To the chagrin of its many fans, Pixar Animation Studios will not release a new film in 2014. But its artists, including Brian Green, 45, are working hard on upcoming projects. Green is a character supervisor currently assigned to The Good Dinosaur. His department creates the computer-generated “puppets” brought to life in the animation process. He has worked at Pixar since 1997, serving as character lead on Monsters Inc. and character supervisor on Finding Nemo, Ratatouille, and Toy Story 3.
Green is also a devoted father of four and a Sunday school teacher at Grace Bible Church in Pleasant Hill, Calif. He was born in Tanzania to missionary parents and accepted Christ at age 13. In this exclusive interview, Green describes the ways his faith and his work intersect.
What films inspired you to work in animation? My parents didn’t have a television in their home, so all of the movies that I saw were at the theater. The Lion King was the big one; the pinnacle of Disney’s achievement in terms of execution. I also have a soft spot for ocean movies and The Little Mermaid reminds me of the ocean and the outdoors. My artistic touchstone is probably Tarzan. Glen [Keane’s] animation on the lead in that movie is astounding. That’s the one I keep going back to these days.
A Bug’s Life was the first film that you worked on at Pixar. What does it mean to you? That was one of the most exciting moments of my career; to actually see a feature film with my work in it being shown in a cinema. It was fantastic.
Describe the typical day of a character supervisor at Pixar. What sorts of decisions do you make? First, I meet with Art and go over the [character] designs. My department is going to have to get those designs and interpret them into 3D models. Next, I meet with all of my leads, my modelers, and my riggers to guide them through the execution of that process. Then, we hand the character models to Animation and Lighting. I’ll go and have a look at animation tests to see if the models are performing well and the texturing is appropriate. A lot of [my job] is moving inventory through the pipeline and making sure that it looks good at each stage.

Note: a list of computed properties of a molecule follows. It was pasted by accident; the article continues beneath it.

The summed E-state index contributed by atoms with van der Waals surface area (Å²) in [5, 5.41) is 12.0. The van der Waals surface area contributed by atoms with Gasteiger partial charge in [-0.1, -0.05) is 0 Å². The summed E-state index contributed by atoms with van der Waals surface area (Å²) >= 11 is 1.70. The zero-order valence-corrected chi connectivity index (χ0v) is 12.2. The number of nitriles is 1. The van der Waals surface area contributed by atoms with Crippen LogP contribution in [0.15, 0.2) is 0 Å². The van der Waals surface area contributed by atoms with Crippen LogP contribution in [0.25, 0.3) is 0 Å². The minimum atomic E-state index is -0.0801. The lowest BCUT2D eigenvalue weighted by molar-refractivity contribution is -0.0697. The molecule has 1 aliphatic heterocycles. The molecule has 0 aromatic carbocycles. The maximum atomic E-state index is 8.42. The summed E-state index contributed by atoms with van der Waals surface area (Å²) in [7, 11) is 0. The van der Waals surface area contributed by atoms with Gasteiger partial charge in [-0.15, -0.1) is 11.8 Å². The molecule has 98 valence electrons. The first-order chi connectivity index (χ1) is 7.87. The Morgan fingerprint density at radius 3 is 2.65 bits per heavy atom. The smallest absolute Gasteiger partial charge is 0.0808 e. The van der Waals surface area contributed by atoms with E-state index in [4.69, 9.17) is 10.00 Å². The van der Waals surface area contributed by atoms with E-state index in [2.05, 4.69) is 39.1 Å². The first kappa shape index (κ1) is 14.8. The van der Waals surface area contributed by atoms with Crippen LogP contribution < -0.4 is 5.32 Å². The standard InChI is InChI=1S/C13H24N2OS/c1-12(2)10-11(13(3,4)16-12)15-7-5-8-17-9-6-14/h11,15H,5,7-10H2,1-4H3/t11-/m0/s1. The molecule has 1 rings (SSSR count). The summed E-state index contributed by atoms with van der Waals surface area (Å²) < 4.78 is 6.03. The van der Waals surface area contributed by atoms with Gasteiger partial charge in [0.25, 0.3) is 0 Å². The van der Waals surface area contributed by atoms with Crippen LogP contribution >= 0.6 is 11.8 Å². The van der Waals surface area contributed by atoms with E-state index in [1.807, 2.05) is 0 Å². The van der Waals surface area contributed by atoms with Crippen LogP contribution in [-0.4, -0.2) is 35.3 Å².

Do you draw inspiration for your puppets from any friends or family members? My son Lucas is quite inspirational. We have this wild kid in my current movie, The Good Dinosaur, and Lucas is also in this wild stage. I keep teasing him that he is the character in my movie. [Laughs] I think you find a lot of inspiration in the people around you.
What do your kids think of the fact that their dad works at Pixar? They are understandably proud of that. It is fun when you go home and they really want to know what you did. I’ve had the good fortune of taking some of my kids to premieres in Los Angeles and walking down the red carpet. The sweet thing is when one of them says “Hey, can I work with you at Pixar, Dad?” I tell them “Well, that’s a long road, but if you get there … that would be amazing if you did.”
How does your faith affect your job? One thing I appreciate about Pixar is that it puts good values in its movies. When I take the extra step back, I see Christian values. From the top down, we want to do something that has integrity and value. When, occasionally, a movie deviates to values we don’t like, you can send that feedback in. The nature of “what those values are” is debatable, so I think being a Christian helps guide that. I’m also really fortunate that I have other Christians working here. I feel really blessed to be in such a supportive environment.
Would you say that God called you to be a character supervisor? I never would have dreamed of ending up here. I wanted to work for Disney and that was impossible. But now I work for the company that has essentially become Disney for our time. So, I see God’s hand in that.
How does it feel to know that some of your movies are the current generation’s Lion King? That’s funny. I teach Sunday school and the kids always want to know about the movies and stuff I’ve worked on, so a lot of the time I’m refocusing them. I’m telling them “Hey, that’s not important; I’m going to tell you something that actually IS important.” I wonder sometimes, having been involved in the golden age of Pixar, if that’s given me an opportunity, a doorway through which I can share Christ. That’s truly exciting, just the fact that people do want to listen to me, and I know that I’ve got something of greater value that I can share.
Listen to Nathan Spangler’s profile of Brian Green on The World and Everything in It: